We’re finally adjusting to local time. Whew. The last few days have been a lil’ rough. Theo has been crabby and unusually defiant (although you couldn’t tell from these photos!) I can’t fault the kid–he has had to adjust to a 9 hour time difference and has been uprooted from his routine and environment. But as of yesterday, he turned a corner and seems more like himself.
We’ve been exploring a bit but not going too crazy. The other day we went to Rosenborg Castle in the middle of the city but the wait was over two hours to get in (it’s high tourist season here although the non-touristy parts of town are not crowded at all). Instead, we showed Theo the gift shop and he was so excited to even see that. The grounds and gardens were stunning. Who needs to see the inside? We’re terrible tourists. On the way home, we stopped by a wonderful food hall called Torvehallerne (reminds me of the Ferry Building) to pick up food for dinner, including the freshest salmon I’ve ever tasted. Salmon is perhaps the only reasonably priced item in Copenhagen! Food is amazing here but, like everything else in this city, can be insanely pricey. It’s great to be able to make meals where we’re staying, and not just because it’s cheaper than eating out. Schlepping to restaurants with a 3-year-old is often…less than enjoyable.
We’re getting into our rhythm and for us, that means not jam-packing our days with site-seeing. I’m glad Rafe and I are on the same page about this as non-stop site-seeing just for the sake of it, even if that was our bag, wouldn’t be sustainable considering we have a small child in tow and we’re only a week or so into a 6-month trip! So, as lame as this would sound to the pre-mom me, the last few days have revolved around visiting local playgrounds. Theo has been thrilled. The playgrounds are fabulous here, by the way: extremely well thought out and designed (naturally, given it’s Denmark) and they all seem to have coffee for the parents (I almost wept when I discovered this.)
That’s the thing about traveling with kids this age: they don’t really care where they are as long as they can play and have some semblance of a routine. That’s part of the reason we’re mostly staying in Airbnbs set up for families: we get to experience how local families live, we have a comfortable home base from which to work and explore, and–since we packed minimally– Theo has toys to play with and a kid-friendly set-up.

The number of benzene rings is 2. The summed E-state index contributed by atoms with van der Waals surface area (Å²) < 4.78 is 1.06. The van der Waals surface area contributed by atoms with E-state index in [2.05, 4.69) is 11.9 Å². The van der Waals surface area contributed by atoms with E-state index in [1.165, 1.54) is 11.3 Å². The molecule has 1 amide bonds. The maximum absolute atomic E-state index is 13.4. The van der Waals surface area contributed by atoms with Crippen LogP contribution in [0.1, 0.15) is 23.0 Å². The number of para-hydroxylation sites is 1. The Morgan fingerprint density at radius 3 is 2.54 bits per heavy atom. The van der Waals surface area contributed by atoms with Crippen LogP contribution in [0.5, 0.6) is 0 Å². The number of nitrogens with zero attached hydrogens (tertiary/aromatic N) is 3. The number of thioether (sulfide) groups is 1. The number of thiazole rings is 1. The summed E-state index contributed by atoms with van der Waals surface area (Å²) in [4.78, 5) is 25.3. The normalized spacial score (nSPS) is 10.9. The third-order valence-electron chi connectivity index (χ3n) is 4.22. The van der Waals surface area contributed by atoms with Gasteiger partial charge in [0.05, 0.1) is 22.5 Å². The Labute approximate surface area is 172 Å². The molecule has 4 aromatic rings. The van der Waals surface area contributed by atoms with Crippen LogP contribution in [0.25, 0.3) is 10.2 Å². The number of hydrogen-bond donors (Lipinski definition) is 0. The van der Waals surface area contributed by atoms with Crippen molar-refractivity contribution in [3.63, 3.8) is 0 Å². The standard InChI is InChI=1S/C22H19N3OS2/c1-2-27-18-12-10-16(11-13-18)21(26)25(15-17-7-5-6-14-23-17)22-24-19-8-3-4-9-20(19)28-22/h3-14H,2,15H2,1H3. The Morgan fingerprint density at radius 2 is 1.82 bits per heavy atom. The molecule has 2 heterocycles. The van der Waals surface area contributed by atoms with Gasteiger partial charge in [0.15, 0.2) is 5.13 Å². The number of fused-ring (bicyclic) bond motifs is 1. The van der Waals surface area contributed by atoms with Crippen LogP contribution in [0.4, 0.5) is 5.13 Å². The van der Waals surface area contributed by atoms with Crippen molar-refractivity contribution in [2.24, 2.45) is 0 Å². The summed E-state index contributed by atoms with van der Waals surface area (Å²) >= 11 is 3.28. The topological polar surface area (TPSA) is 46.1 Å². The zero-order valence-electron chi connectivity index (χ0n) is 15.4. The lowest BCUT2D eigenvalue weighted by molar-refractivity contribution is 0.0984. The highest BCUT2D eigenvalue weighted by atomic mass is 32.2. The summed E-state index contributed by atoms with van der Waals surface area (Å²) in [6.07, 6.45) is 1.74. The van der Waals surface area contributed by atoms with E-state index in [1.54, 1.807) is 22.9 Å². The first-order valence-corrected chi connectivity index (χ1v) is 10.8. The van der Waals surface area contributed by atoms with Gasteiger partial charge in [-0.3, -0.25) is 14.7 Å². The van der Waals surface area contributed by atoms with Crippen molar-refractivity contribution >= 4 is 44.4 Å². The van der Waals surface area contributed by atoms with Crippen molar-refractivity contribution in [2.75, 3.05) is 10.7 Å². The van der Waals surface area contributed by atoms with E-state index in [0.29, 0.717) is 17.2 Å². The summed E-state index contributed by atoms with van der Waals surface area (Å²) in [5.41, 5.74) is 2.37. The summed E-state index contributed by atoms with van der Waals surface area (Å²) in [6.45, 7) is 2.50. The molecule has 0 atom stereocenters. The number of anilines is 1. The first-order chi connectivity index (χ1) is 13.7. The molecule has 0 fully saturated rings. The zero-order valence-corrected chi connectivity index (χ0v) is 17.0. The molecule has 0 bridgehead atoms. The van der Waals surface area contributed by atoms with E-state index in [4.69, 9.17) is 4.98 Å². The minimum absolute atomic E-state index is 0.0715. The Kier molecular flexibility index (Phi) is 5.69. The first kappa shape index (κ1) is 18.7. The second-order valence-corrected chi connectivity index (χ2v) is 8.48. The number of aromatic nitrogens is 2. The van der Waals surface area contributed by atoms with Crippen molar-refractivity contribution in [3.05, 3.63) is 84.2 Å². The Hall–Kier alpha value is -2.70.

One tip that has come in handy for us: Airbnbs will often give you a discount for longer stays. Even if not advertised, it’s worth it to ask! We’ve been able to negotiate up to 20% off our stays this way.
To be honest, it always takes me some time to just “be” in a place. Traveling means constantly adjusting expectations and accepting the unfamiliar, and that can be either stress-inducing or totally enjoyable depending on who you are. Rafe and I both find traveling more enjoyable than stressful, otherwise I don’t think we would have been compelled to travel like this. But…one thing I’ve realized leading up to this big trip is that I’m way more Type A than I thought. I really do like to have a plan going into each day and it has felt slightly uncomfortable that we’re winging it as much as we are. We were so busy before we left home, though– we didn’t have much of a choice. I just didn’t have the time to plan every little thing. But given how long we’re lucky enough to travel like we are, I know this is a fantastic problem to have. It’s unfamiliar territory, but I’m leaning into it.
One thought on “Playground Daze”
I hear you D, I like having a plan for the day! But then again, some of my best travel days have been when I had a very loose plan, and it just went from there. Glad you are relaxing into it all. I totally agree about missing the tourist sites. I spent 6 weeks in Paris in the summer and avoided every single tourist site; it was great! Lots of parks, cafes, bookstores and walking around aimlessly in neighbourhoods. It was lovely. Glad you’re doing well, love the blog! xo.